- ABN AMRO revise oil price forecasts for 2019 and 2020 higher
- Risk of shortages is increasing as demand continues to grow at a moderate pace
- OPEC’s reserve capacity falls under pressure
Upward revision of our oil price forecasts
Due to expected shortages in oil supply we have raised our oil price forecasts for 2019 and 2020. The lack of oil supply will be the result of several developments. We expect that global demand for oil will continue to grow at a moderate pace in the coming years. Oil inventories are under pressure and the current reserve production capacity will not be sufficient to meet the rise in global demand. As a result, oil prices will probably rise. Therefore, have we lifted our forecasts for the average price of Brent crude to USD 85/bbl in 2019 from USD 78/bbl.090818-Energy-Monitor-Aug.pdf (247 KB)
Supply under pressure
In the coming months oil supply will drop even further. Since early 2016 supply and demand have been roughly in balance. This is largely due to the production cut agreement between OPEC and non-OPEC oil producers. In recent months, OPEC has faced some difficulties balancing the market. Unexpected supply disruptions within the OPEC, especially for Venezuela and Libya, led to the need for higher oil production by other OPEC members. Initially, this was done within the existing production cut agreement, but during the latest OPEC meeting it was decided to change the original agreement. OPEC and its allies agreed to increase production by nominal 1 mb/d in order to continue to meet global demand. The net increase will be smaller as not all producers are able to increase production due to limited reserve capacity. Therefore, the majority of this production increase will be covered by Saudi Arabia, the United Arabic Emirates and Kuwait.
In the near term, it is unlikely that the situation will improve. In Venezuela crude oil production is on a sliding path and this does not seem to improve for the better in the near term. Oil exports from Libya are expected to pick up somewhat. However, uncertainty remains because rebels can easily block harbors, and thus crude exports, again. Libyan crude supply is therefore still an uncertain factor within OPEC supply. Increased social unrest in the southern part of Iraq could also negatively affect crude exports from the region. Although the effects seem to be limited so far, risks for possible export disruptions did increase.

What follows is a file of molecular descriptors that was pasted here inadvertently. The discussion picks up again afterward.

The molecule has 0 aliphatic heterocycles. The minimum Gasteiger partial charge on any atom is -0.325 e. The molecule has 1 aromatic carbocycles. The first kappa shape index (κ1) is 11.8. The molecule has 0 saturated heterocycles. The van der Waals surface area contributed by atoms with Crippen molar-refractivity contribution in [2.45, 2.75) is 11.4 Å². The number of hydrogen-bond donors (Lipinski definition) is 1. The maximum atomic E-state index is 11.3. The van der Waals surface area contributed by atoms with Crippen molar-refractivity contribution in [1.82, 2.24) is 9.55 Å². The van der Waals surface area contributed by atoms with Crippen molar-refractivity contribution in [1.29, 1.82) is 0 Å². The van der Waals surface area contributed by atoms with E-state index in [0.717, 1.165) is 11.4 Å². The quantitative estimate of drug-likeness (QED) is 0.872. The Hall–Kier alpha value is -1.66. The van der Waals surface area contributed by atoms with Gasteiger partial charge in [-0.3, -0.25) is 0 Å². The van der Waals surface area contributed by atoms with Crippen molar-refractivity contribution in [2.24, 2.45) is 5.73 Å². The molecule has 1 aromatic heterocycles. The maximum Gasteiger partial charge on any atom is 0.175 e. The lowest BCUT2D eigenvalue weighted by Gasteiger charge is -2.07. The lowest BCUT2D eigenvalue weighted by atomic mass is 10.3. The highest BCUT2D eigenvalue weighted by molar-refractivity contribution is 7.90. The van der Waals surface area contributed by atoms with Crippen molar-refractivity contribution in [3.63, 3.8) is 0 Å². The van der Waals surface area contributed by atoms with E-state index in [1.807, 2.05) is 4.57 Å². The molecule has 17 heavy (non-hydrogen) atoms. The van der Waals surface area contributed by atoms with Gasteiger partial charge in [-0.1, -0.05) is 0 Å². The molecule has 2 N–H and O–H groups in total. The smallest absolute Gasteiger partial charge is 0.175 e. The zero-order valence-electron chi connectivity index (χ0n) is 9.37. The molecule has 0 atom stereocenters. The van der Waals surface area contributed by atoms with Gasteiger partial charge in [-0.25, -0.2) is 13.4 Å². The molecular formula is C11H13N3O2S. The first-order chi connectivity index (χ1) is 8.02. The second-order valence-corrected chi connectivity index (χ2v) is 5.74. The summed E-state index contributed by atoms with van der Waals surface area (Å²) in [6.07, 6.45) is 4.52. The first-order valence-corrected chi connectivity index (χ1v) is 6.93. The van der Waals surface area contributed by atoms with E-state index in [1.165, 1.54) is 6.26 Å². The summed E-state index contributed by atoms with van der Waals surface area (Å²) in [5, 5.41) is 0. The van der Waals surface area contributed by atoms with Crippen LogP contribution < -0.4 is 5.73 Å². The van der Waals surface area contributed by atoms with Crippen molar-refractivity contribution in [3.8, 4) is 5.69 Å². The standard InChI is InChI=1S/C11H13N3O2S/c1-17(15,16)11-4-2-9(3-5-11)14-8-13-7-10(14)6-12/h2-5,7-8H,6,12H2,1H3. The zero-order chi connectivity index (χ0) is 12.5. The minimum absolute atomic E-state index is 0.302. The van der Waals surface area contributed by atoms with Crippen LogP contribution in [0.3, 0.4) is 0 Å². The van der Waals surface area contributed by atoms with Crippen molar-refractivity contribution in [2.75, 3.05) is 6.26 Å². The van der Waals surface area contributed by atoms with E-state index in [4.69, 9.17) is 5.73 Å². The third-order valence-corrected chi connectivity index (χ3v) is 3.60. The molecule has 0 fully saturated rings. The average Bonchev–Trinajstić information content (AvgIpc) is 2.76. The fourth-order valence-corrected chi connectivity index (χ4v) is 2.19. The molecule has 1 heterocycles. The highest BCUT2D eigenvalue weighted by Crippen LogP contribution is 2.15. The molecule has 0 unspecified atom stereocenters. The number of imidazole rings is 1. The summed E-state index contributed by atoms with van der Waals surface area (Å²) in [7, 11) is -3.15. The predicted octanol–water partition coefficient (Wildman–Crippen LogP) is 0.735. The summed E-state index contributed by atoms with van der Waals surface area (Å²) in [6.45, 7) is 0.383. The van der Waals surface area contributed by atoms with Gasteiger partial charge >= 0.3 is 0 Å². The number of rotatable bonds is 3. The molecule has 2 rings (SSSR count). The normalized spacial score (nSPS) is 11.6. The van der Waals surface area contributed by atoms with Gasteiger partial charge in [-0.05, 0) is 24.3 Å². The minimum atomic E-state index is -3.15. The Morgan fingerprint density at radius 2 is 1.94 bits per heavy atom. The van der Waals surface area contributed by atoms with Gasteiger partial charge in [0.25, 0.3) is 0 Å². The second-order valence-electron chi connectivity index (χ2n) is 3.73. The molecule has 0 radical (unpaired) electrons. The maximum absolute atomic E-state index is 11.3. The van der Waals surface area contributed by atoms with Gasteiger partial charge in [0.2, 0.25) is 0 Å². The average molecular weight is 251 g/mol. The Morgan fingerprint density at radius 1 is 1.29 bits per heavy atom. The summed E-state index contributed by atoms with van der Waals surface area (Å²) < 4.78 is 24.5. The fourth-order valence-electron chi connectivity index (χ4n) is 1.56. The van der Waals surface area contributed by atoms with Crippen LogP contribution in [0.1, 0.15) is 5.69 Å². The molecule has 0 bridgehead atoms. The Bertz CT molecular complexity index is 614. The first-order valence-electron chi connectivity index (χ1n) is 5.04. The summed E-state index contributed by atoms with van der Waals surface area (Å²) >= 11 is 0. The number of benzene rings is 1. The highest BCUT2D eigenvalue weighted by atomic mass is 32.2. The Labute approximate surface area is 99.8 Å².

US infrastructure caps export potential
The biggest growth market when it concerns crude supply is the US. The US (shale-) oil production doubled to almost 11 mb/d in recent years. We expect US crude production to continue to increase in the coming years. The International Energy Agency (IEA) expects a continued growth towards 11.9 mb/d at the end of 2019. This extra supply can easily be absorbed by the market if demand actually continues to increase as expected. The biggest problem for a rise of US crude exports is infrastructure. The current capacity to transport crude from the production basins to the US coasts in order to export this crude is running almost at maximum capacity. There are plans to expand this infrastructure but this takes time. As a result, the export capacity will hardly increase in 2019 and thus increased US crude production will only lead to higher inventories. US shale oil will therefore hardly contribute to prevent a shortage on the global oil markets. We expect that the Brent/WTI spread will increase in 2019. In 2020 new infrastructure becomes available which will make US exports grow and reduce the price difference between Brent and WTI.
Reserve capacity declines
After being of the radar for several years, the OPEC reserve capacity is back in the spotlights. While OPEC agreed to raise production again – even while some members face difficulties keeping its production stable – we see an increased decline of the OPEC reserve capacity. This reserve capacity contains a certain amount of oil reserves which can be brought online within a certain period of time in case of potential production disruptions in order to prevent shortages. Less reserve capacity means less room to maneuver. As a result, the price swings due to new production disruptions can be even bigger in the future. The fact that the market is slowly but surely focusing again on reserve capacity is something we see as a signal that the years of oversupply are behind us.